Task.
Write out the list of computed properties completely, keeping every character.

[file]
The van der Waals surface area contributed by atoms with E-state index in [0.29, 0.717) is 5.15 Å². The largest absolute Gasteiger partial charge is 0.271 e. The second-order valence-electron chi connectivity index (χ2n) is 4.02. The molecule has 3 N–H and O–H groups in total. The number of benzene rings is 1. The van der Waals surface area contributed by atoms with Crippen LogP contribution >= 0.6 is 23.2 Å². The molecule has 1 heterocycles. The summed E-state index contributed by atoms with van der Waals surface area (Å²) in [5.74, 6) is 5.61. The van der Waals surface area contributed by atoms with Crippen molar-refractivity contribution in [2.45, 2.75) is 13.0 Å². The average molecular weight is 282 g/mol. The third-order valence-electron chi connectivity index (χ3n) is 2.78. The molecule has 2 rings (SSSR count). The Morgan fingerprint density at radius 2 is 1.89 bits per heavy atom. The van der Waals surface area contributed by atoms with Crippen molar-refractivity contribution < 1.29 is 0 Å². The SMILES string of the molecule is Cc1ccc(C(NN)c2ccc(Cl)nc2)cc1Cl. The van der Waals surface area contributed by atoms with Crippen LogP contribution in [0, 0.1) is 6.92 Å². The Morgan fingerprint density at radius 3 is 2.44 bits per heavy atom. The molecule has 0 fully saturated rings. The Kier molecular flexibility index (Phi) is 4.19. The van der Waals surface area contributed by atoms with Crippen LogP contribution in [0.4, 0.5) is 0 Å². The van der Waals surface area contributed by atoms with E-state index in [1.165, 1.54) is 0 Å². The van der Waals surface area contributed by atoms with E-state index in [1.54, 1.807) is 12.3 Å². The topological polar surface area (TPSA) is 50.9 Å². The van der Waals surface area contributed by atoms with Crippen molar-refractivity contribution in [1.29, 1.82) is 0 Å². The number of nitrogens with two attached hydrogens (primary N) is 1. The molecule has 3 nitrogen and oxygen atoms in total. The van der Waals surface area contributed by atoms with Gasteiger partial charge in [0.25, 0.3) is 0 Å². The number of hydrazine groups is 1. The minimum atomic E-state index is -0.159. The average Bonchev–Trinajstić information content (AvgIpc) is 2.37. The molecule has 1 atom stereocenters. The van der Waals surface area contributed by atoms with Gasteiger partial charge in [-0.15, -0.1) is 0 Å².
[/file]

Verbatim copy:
The van der Waals surface area contributed by atoms with E-state index in [0.29, 0.717) is 5.15 Å². The largest absolute Gasteiger partial charge is 0.271 e. The second-order valence-electron chi connectivity index (χ2n) is 4.02. The molecule has 3 N–H and O–H groups in total. The number of benzene rings is 1. The van der Waals surface area contributed by atoms with Crippen LogP contribution >= 0.6 is 23.2 Å². The molecule has 1 heterocycles. The summed E-state index contributed by atoms with van der Waals surface area (Å²) in [5.74, 6) is 5.61. The van der Waals surface area contributed by atoms with Crippen molar-refractivity contribution in [2.45, 2.75) is 13.0 Å². The average molecular weight is 282 g/mol. The third-order valence-electron chi connectivity index (χ3n) is 2.78. The molecule has 2 rings (SSSR count). The Morgan fingerprint density at radius 2 is 1.89 bits per heavy atom. The van der Waals surface area contributed by atoms with Crippen molar-refractivity contribution < 1.29 is 0 Å². The SMILES string of the molecule is Cc1ccc(C(NN)c2ccc(Cl)nc2)cc1Cl. The van der Waals surface area contributed by atoms with Crippen LogP contribution in [0, 0.1) is 6.92 Å². The Morgan fingerprint density at radius 3 is 2.44 bits per heavy atom. The molecule has 0 fully saturated rings. The Kier molecular flexibility index (Phi) is 4.19. The van der Waals surface area contributed by atoms with Crippen LogP contribution in [0.4, 0.5) is 0 Å². The van der Waals surface area contributed by atoms with E-state index in [1.165, 1.54) is 0 Å². The van der Waals surface area contributed by atoms with E-state index in [1.54, 1.807) is 12.3 Å². The topological polar surface area (TPSA) is 50.9 Å². The van der Waals surface area contributed by atoms with Crippen molar-refractivity contribution in [1.29, 1.82) is 0 Å². The number of nitrogens with two attached hydrogens (primary N) is 1. The molecule has 3 nitrogen and oxygen atoms in total. The van der Waals surface area contributed by atoms with Gasteiger partial charge in [0.25, 0.3) is 0 Å². The number of hydrazine groups is 1. The minimum atomic E-state index is -0.159. The average Bonchev–Trinajstić information content (AvgIpc) is 2.37. The molecule has 1 atom stereocenters. The van der Waals surface area contributed by atoms with Gasteiger partial charge in [-0.15, -0.1) is 0 Å².